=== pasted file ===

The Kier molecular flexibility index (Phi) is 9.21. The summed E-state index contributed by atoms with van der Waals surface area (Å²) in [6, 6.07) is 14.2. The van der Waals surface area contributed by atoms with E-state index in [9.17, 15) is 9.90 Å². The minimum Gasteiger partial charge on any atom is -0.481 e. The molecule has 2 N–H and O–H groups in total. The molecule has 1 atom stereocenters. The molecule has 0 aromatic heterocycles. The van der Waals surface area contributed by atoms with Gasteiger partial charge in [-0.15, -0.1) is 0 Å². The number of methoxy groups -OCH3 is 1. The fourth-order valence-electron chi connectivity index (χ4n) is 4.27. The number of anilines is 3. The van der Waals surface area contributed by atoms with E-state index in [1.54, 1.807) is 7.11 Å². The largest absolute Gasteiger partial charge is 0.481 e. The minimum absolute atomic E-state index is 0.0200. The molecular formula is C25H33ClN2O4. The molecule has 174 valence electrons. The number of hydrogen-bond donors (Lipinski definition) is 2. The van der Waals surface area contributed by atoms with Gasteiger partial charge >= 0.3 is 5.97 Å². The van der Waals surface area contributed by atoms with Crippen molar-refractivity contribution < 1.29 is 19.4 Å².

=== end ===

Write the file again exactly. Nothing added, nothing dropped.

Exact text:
The Kier molecular flexibility index (Phi) is 9.21. The summed E-state index contributed by atoms with van der Waals surface area (Å²) in [6, 6.07) is 14.2. The van der Waals surface area contributed by atoms with E-state index in [9.17, 15) is 9.90 Å². The minimum Gasteiger partial charge on any atom is -0.481 e. The molecule has 2 N–H and O–H groups in total. The molecule has 1 atom stereocenters. The molecule has 0 aromatic heterocycles. The van der Waals surface area contributed by atoms with Gasteiger partial charge in [-0.15, -0.1) is 0 Å². The number of methoxy groups -OCH3 is 1. The fourth-order valence-electron chi connectivity index (χ4n) is 4.27. The number of anilines is 3. The van der Waals surface area contributed by atoms with E-state index in [1.54, 1.807) is 7.11 Å². The largest absolute Gasteiger partial charge is 0.481 e. The minimum absolute atomic E-state index is 0.0200. The molecular formula is C25H33ClN2O4. The molecule has 174 valence electrons. The number of hydrogen-bond donors (Lipinski definition) is 2. The van der Waals surface area contributed by atoms with Gasteiger partial charge >= 0.3 is 5.97 Å². The van der Waals surface area contributed by atoms with Crippen molar-refractivity contribution < 1.29 is 19.4 Å².